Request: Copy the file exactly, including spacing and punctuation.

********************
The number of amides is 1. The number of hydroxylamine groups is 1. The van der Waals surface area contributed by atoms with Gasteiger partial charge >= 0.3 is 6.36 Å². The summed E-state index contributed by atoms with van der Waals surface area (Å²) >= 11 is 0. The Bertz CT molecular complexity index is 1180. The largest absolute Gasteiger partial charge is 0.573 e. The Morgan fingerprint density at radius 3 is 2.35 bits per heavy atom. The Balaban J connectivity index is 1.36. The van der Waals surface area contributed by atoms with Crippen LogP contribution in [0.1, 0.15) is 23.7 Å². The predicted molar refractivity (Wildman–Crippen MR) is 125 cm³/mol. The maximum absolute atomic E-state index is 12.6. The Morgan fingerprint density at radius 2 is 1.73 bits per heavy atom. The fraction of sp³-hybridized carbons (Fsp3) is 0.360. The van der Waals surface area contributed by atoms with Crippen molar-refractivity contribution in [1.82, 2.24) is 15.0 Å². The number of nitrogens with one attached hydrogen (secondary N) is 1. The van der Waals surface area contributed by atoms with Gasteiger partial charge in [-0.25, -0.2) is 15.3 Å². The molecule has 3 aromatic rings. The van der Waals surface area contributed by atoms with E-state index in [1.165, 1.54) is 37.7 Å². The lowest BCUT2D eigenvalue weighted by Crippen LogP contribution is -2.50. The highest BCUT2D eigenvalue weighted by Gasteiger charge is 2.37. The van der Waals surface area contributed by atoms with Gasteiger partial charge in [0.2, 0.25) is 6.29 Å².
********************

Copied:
The number of amides is 1. The number of hydroxylamine groups is 1. The van der Waals surface area contributed by atoms with Gasteiger partial charge >= 0.3 is 6.36 Å². The summed E-state index contributed by atoms with van der Waals surface area (Å²) >= 11 is 0. The Bertz CT molecular complexity index is 1180. The largest absolute Gasteiger partial charge is 0.573 e. The Morgan fingerprint density at radius 3 is 2.35 bits per heavy atom. The Balaban J connectivity index is 1.36. The van der Waals surface area contributed by atoms with Crippen LogP contribution in [0.1, 0.15) is 23.7 Å². The predicted molar refractivity (Wildman–Crippen MR) is 125 cm³/mol. The maximum absolute atomic E-state index is 12.6. The Morgan fingerprint density at radius 2 is 1.73 bits per heavy atom. The fraction of sp³-hybridized carbons (Fsp3) is 0.360. The van der Waals surface area contributed by atoms with Crippen molar-refractivity contribution in [1.82, 2.24) is 15.0 Å². The number of nitrogens with one attached hydrogen (secondary N) is 1. The van der Waals surface area contributed by atoms with Gasteiger partial charge in [-0.25, -0.2) is 15.3 Å². The molecule has 3 aromatic rings. The van der Waals surface area contributed by atoms with E-state index in [1.165, 1.54) is 37.7 Å². The lowest BCUT2D eigenvalue weighted by Crippen LogP contribution is -2.50. The highest BCUT2D eigenvalue weighted by Gasteiger charge is 2.37. The van der Waals surface area contributed by atoms with Gasteiger partial charge in [0.2, 0.25) is 6.29 Å².